THE phrase “contempt of court” is becoming a household term, courtesy of headline news of journalists being asked to appear before the court on accusation of contempt of court. The latest incident is that of Mr. Mizanur Rahman Khan, who appeared before a bench of the Supreme Court of Bangladesh on charges of contempt of court for writing an opinion article in the daily Prothom Alo.
The justification for having strict laws for contempt of court can be best understood if one fully appreciates how courts assert authority over the citizens of a sovereign state. The judiciary headed by the Chief Justice of Bangladesh is effectively a very small institution comprising of a few hundred judges spread all over the country. It does not have its own police force, to enforce each and every order and judgement passed by a court. From a constitutional standpoint, the power of the courts is derived from the constitution itself and the chief justice is the vanguard of the judiciary. On a practical note, the courts function on the presumption that majority of the people will voluntarily obey the order of a court. The voluntary obedience towards the courts stem from an ‘internal recognition’ by the citizens that courts are legitimate institutions of a state to enforce justice.
There is both a legal and a moral dimension of the concept of court system that commands this respect of the people. The notion of contempt of court arms the court with the power to compel those individuals who are not voluntarily obeying an order of the court, or to defend itself against malicious attacks which are calculated to harm the image of the judiciary in the eyes of the common people.
Contempt of court can broadly be categorised as (i) civil contempt, for example, wilfully flouting or violating an order of the court or (ii) criminal contempt, which may include (a) interference with the administration of justice, for example, commenting on a matter which is at present being heard by a court of law (the rationale being that the right to fair trial of any party thereof may be adversely affected) or (b) scandalisation of the court, which may be committed by making adverse comments about a particular judge or the legal system in general.
There is not much dispute about the first category of contempt stated above; it is commonplace and contempt petitions against defendants or respondents are filed every day when any party fails to comply with the direction of the court. However, it is the second category, in particular contempt by scandalisation of court, which may be causing discomfiture within the journalist and civil society community from time to time. There is an apparent conflict between the notion of contempt by scandalisation and the fundamental right to freedom of press and freedom of speech as enshrined in our constitution.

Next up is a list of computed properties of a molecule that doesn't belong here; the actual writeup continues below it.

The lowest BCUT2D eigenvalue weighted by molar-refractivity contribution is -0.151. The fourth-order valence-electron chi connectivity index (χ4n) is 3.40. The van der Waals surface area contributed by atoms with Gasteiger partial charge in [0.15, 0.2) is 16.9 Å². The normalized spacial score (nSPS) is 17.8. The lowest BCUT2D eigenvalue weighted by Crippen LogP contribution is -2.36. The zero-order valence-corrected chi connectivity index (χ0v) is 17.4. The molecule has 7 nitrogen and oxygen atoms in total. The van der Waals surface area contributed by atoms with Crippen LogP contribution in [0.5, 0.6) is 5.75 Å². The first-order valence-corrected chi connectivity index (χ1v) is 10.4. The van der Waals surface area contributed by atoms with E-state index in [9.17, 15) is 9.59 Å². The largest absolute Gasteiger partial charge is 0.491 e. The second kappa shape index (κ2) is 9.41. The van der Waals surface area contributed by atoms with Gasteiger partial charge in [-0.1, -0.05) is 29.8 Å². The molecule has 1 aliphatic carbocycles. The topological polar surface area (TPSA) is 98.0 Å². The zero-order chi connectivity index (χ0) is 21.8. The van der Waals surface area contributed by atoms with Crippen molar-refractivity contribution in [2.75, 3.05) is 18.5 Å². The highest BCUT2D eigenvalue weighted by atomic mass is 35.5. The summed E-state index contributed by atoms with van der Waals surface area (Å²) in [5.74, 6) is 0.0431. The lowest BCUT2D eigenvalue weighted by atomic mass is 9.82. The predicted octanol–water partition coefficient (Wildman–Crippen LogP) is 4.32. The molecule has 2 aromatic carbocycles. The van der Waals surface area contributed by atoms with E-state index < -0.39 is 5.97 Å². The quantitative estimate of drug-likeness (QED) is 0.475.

The essential question is, should citizens have the right to question the way our courts function or to make comments about how a particular judge conducts himself in his capacity as a judge? It is accepted that academic criticisms following accepted norms and etiquettes and when written from an objective standpoint are acceptable. Also, fair criticism of the conduct of a judge may not amount to contempt if it is made in good faith and in public interest. But journalists or other lay persons not belonging to the legal community may not always know the art of academic criticism. They may end up writing something or saying something which is not rightly phrased or may be factually or legally inaccurate, or may be confusing and self contradictory. But should the courts take cognisance and react every time this happens? The following lines from a judgement of the Ontario Court of Appeal reflect the position in most developed countries: “As a result of their importance the courts are bound to be the subject of comment and criticism. Not all will be sweetly reasoned. An unsuccessful litigant may well make comments after the decision is rendered that are not felicitously worded. Some criticism may be well-founded, some suggestions for change worth adopting. But the courts are not fragile flowers that will wither in the hot heat of controversy…. The courts have functioned well and effectively in difficult times. They are well-regarded in the community because they merit respect. They need not fear criticism nor need to sustain unnecessary barriers to complaints about their operations or decisions.” (per Cory JA, in R V Koptyo, (1987), 62 OR (2d) 449.)
In the sub-continent the attitude towards contempt is usually stricter. It is perhaps a reflection of the colonial thought process. This is lucidly summed up in a judgement of the Privy Council as early as 1899: “Committals for contempt of Court by scandalizing the Court itself have become obsolete in this Country (meaning England). Courts are satisfied to leave to public opinion attacks or comments derogatory or scandalising to them. But it must be considered that in small colonies, consisting principally of coloured populations, the enforcement in proper case of committal for contempt of Court for attacks on the Court may be absolutely necessary to preserve in such a community the dignity of and respect for the Court.” (Per Lord Morris in McLeod V ST. Aubyn, 1899 AC 549.)
Times have changed; we are now a free and sovereign nation with an independent Supreme Court whose legality is not rooted in ‘gunpowder’ but in the will of the people, which is clearly manifested in our Constitution. Perhaps, at this point of time, it is not really necessary for the court to react every single time someone throws in a few words at it. The general public opinion should be an effective means to filter out the unscrupulously worded or inaccurately framed comments, whether inadvertent or not. Perhaps self-restraint should be the order of the day!